See “6” for the case straight out of the printer.

after a bit of bending back and some test fitting, the parts fit perfectly together.

See “7” for the result.

Due to the weird refresh rate of the screen the screen appears off on photos, this however is fine in real life.

Step 5 Ittt _ Arduino-uno _ Antipong Console

Step 5: Soldering

Soldering proved quite a lot more doable than I initially imagined. The screen has a few tiny connectors, but these are fairly well spaced out. The only issue I found was that there are simply not enough ground ports on the Arduino Uno itself, so you’re going to have to be a bit creative. One fortunate thing about the ground wires is, that they can all be soldered together, I soldered all the ground wires together at one central spot, the display, and then looped them back into the ground pin on the board.

In the supplies section I mentioned the importance of jumper wires with bendable tips, if the tips are not bendable the board will simply not fit inside the case and the wires itself will be rather lose in their sockets.

See “8” for the soldering result.

After the soldering is done, first mount the USB-A in the slot closest to the bottom (on the left hand side) so its stuck in place, after that just fit the PCB in place and you’re ready to go.

Step 6: Polishing

Step 6 Ittt _ Arduino-uno _ Antipong Console

While the case, straight out of printer, looks fairly representable, I personally really wanted it to be white to match the orange PCB. I started with sanding with 400grit sandpaper to roughen up the extremely smooth surface of the printed model and smooth the hard edges, then used primer and eventually white spray-paint to paint the case.

This step is not at all required but makes the case look a lot nicer to hold and look better aesthetically.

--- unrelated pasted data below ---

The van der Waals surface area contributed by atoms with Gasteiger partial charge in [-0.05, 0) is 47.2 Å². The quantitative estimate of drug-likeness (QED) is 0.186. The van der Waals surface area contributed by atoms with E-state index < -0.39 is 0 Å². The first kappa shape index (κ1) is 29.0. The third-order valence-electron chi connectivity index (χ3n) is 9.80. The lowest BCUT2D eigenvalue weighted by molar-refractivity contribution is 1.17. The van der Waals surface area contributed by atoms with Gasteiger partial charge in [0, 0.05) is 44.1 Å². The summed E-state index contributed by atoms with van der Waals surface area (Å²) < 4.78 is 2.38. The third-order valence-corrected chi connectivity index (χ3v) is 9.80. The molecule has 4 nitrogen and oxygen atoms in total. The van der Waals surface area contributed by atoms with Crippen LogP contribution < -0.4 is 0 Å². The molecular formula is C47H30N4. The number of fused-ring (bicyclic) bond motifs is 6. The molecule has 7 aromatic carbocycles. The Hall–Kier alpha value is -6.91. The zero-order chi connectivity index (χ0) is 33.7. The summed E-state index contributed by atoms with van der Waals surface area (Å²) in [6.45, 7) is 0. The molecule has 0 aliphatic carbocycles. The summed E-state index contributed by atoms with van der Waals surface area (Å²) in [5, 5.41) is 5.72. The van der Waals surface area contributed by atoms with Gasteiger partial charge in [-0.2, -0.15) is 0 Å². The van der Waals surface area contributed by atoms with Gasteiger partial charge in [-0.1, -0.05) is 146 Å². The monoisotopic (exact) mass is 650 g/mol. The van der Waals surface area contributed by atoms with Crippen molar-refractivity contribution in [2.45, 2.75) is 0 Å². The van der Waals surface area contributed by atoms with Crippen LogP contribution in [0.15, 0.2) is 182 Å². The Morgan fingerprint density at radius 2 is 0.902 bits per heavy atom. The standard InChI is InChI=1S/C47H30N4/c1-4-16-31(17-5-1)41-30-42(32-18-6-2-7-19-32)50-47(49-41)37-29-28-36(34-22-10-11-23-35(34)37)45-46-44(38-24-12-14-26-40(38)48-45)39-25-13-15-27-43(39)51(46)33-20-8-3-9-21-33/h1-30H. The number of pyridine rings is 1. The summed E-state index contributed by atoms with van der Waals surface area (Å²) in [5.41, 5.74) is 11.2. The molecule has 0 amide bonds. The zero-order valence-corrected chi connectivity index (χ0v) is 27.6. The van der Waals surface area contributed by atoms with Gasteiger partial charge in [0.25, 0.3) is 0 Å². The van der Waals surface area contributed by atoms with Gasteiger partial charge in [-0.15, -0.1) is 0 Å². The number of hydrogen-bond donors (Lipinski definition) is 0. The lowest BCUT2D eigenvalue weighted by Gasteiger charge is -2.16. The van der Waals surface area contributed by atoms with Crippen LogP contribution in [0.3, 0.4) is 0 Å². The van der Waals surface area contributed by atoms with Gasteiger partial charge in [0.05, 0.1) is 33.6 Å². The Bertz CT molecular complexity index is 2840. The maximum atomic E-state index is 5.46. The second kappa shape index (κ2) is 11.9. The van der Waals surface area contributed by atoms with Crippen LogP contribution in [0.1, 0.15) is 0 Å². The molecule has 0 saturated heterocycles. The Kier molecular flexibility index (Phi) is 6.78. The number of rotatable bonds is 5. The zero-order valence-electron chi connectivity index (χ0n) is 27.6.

// caution //

Even though the model was UV-cured always take safety precautions, there is a lot of really fine resin dust floating around after you sand it. wear a mask.

Step 7: Gameplay

Step 7 Ittt _ Arduino-uno _ Antipong Console

The actual use of the console is fairly self explanatory.

The game prompts the user to press start to start the game, after which the player will have 4 lives ( 0 counts as a life ) to try and survive as long as possible dodging the bouncing ball. The game will end when all lives are lost and will automatically return to the home screen.

There are 3 buttons on the device itself. The middle of the three buttons serves as a start button, and after the game has started the left and right button will be used to control the player paddle ingame.

Step 8: Final Thoughts

Step 7 Ittt _ Arduino-uno _ Antipong Console

This was a super fun project to work on, this isn’t something that normally interests me at all but I’ve learnt a lot of new skills and technics to use on future projects. Furthermore I’m super pleased with the end result, its fairly compact, easy in use and really expandable. I will definitely iterate on this project in the future in one way or another.

Source: Ittt || Arduino-uno || Antipong Console

Leave a Comment

Your email address will not be published. Required fields are marked *

Scroll to Top